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Arthritis Commonly Reported in Older Adults with Depression

A new study has found that arthritis is commonly reported in older adults with varying degrees of depression, highlighting the importance of screening and treating arthritis-related pain in these patients.
Published Online: Oct 10,2018
Jennifer Barrett, Associate Editor
A new study has found that arthritis is commonly reported in older adults with varying degrees of depression, highlighting the importance of screening and treating arthritis-related pain in these patients.
 
The study, published in the International Journal of Geriatric Psychiatry, set out to determine arthritis rates among older US adults with depressive symptoms. The researchers used National Health and Nutrition Examination Survey data from 2011 to 2014 to identify participants aged 50 years and older with depressive symptoms and self-reported physician-diagnosed arthritis.
 
Physician-diagnosed arthritis, a costly and often disabling chronic condition, occurs in 24.3% of adults older than 45 years to 47.4% in adults aged 65 years and older, according to the study. Arthritis and depression are well established comorbidities, with the prevalence rates of depression in US adults aged 45 years and older with arthritis estimated to be 18%. However, depressive symptoms are often under-treated and poorly understood when it comes to this patient population, the authors noted.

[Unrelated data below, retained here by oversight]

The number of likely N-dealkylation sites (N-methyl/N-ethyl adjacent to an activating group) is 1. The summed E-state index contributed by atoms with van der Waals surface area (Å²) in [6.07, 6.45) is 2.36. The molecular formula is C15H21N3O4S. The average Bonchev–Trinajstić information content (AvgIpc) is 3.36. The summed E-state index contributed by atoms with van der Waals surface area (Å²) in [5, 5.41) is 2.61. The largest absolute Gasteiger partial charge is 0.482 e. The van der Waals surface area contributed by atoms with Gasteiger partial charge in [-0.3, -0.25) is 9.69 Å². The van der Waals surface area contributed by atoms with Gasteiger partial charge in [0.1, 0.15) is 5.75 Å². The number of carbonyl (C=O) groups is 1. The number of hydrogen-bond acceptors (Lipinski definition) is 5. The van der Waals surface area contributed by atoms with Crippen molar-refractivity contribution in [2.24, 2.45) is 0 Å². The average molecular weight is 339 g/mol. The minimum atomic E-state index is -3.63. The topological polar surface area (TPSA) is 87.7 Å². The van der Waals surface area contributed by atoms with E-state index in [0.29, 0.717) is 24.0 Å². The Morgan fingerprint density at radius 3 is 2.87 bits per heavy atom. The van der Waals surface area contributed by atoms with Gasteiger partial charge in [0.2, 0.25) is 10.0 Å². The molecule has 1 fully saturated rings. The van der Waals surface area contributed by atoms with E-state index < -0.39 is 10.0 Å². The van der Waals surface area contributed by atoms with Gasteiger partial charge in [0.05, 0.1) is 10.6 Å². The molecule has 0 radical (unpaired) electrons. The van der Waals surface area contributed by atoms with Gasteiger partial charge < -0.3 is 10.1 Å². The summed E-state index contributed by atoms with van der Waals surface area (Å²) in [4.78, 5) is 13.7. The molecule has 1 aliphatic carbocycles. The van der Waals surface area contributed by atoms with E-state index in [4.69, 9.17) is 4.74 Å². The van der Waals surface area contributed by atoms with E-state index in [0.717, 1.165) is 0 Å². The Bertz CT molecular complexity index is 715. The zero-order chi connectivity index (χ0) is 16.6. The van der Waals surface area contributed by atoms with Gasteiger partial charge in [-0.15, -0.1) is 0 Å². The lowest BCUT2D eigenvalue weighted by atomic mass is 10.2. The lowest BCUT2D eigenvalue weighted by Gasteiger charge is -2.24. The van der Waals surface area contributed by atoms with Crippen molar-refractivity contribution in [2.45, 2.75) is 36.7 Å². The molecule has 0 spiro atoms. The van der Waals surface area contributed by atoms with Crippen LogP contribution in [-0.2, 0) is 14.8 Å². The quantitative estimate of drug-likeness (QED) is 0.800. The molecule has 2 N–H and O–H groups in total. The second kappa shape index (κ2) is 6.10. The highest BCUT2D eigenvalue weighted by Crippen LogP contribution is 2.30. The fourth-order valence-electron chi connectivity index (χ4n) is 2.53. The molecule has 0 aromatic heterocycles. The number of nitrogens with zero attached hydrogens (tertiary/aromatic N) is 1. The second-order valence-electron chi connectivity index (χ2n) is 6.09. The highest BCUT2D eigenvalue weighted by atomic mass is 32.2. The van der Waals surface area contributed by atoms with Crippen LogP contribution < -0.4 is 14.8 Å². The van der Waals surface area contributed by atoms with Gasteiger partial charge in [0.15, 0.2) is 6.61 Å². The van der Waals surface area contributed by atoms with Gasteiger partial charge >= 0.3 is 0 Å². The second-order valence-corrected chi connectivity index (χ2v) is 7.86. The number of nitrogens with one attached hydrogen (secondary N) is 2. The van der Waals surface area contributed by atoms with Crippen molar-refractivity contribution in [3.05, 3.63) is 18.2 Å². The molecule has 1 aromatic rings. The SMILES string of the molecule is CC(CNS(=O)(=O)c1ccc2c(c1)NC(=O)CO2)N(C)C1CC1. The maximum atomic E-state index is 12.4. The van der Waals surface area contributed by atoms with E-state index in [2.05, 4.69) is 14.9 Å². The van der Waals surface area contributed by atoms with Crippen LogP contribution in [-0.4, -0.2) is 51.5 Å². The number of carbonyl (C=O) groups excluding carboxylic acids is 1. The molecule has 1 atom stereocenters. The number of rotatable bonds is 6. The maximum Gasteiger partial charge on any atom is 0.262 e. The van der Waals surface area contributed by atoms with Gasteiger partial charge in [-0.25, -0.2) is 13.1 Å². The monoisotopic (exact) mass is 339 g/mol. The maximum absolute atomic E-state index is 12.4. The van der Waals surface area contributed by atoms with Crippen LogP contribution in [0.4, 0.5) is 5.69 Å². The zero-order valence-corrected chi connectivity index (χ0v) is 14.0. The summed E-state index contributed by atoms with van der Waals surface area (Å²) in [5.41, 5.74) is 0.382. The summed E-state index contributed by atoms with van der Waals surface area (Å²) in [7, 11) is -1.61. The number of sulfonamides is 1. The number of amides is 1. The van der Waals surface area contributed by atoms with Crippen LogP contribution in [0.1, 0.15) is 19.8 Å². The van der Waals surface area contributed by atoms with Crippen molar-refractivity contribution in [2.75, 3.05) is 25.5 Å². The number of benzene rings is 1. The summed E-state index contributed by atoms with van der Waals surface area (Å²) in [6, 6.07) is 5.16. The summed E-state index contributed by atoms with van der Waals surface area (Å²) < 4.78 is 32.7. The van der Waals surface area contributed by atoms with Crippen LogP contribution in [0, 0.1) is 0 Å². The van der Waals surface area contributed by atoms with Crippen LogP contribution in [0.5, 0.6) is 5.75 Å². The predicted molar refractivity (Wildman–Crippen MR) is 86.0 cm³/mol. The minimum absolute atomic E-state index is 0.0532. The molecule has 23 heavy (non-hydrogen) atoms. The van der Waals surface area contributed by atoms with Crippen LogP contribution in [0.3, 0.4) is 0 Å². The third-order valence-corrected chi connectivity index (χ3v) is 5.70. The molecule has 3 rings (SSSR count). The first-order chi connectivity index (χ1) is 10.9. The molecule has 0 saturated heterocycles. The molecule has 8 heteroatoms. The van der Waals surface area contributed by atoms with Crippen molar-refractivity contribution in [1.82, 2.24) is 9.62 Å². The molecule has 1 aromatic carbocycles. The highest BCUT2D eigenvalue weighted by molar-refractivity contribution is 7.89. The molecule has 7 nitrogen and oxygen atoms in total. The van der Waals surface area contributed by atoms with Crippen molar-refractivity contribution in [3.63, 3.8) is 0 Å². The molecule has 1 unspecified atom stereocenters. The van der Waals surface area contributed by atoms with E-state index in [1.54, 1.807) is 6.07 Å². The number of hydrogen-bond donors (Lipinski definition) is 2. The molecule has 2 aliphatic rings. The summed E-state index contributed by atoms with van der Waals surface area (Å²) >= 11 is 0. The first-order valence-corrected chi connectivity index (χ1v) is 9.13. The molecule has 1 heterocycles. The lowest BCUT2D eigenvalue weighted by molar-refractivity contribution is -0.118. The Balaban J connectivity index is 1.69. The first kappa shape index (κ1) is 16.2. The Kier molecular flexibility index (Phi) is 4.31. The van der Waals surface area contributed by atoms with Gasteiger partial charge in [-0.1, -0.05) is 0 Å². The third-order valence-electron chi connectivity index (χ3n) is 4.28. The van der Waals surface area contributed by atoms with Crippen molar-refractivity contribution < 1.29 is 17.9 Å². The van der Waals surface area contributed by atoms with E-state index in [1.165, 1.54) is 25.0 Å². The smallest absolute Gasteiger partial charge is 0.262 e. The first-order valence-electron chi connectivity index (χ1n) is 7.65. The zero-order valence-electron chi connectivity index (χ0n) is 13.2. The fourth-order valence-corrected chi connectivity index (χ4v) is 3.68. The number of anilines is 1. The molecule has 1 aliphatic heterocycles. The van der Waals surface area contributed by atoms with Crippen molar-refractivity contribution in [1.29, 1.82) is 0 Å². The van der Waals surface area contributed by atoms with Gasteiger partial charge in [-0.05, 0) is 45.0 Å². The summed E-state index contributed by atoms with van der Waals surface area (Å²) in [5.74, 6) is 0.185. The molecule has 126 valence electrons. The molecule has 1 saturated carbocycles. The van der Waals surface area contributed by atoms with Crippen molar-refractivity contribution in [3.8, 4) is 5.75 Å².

The data included 2483 women and 2309 men. Of the total sample, 43.7% reported physician-diagnosed arthritis. Among the subgroup with minor depression, 55% reported having a diagnosis of arthritis and prevalence rates of depression were similar across the various age subgroups.

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